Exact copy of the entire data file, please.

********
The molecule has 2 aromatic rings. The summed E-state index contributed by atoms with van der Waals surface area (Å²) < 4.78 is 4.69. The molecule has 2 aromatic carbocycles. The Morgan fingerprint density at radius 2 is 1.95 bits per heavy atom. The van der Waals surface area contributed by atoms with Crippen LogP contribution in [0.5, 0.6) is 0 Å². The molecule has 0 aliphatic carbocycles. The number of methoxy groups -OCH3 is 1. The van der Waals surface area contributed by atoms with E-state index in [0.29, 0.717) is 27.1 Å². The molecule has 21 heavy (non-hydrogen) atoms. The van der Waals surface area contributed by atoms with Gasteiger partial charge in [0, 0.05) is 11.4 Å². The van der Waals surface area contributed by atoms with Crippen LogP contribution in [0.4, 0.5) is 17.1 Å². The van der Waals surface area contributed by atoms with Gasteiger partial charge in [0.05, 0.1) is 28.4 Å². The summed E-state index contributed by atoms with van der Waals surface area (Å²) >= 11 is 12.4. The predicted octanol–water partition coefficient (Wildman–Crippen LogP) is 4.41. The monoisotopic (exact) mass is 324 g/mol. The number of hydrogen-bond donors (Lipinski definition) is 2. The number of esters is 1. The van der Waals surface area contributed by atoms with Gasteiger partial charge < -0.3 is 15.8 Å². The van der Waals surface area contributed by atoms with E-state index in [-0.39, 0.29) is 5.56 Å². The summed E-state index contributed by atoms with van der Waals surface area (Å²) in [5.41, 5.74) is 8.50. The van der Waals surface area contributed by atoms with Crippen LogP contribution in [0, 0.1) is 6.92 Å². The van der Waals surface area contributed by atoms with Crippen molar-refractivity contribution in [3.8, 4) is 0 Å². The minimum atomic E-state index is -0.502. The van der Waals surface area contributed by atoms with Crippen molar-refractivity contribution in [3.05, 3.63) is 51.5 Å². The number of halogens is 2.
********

The molecule has 2 aromatic rings. The summed E-state index contributed by atoms with van der Waals surface area (Å²) < 4.78 is 4.69. The molecule has 2 aromatic carbocycles. The Morgan fingerprint density at radius 2 is 1.95 bits per heavy atom. The van der Waals surface area contributed by atoms with Crippen LogP contribution in [0.5, 0.6) is 0 Å². The molecule has 0 aliphatic carbocycles. The number of methoxy groups -OCH3 is 1. The van der Waals surface area contributed by atoms with E-state index in [0.29, 0.717) is 27.1 Å². The molecule has 21 heavy (non-hydrogen) atoms. The van der Waals surface area contributed by atoms with Gasteiger partial charge in [0, 0.05) is 11.4 Å². The van der Waals surface area contributed by atoms with Crippen LogP contribution in [0.4, 0.5) is 17.1 Å². The van der Waals surface area contributed by atoms with Gasteiger partial charge in [0.05, 0.1) is 28.4 Å². The summed E-state index contributed by atoms with van der Waals surface area (Å²) >= 11 is 12.4. The predicted octanol–water partition coefficient (Wildman–Crippen LogP) is 4.41. The monoisotopic (exact) mass is 324 g/mol. The number of hydrogen-bond donors (Lipinski definition) is 2. The number of esters is 1. The van der Waals surface area contributed by atoms with Gasteiger partial charge < -0.3 is 15.8 Å². The van der Waals surface area contributed by atoms with E-state index in [-0.39, 0.29) is 5.56 Å². The summed E-state index contributed by atoms with van der Waals surface area (Å²) in [5.41, 5.74) is 8.50. The van der Waals surface area contributed by atoms with Crippen LogP contribution in [0, 0.1) is 6.92 Å². The van der Waals surface area contributed by atoms with Crippen molar-refractivity contribution in [3.8, 4) is 0 Å². The minimum atomic E-state index is -0.502. The van der Waals surface area contributed by atoms with Crippen molar-refractivity contribution in [3.05, 3.63) is 51.5 Å². The number of halogens is 2.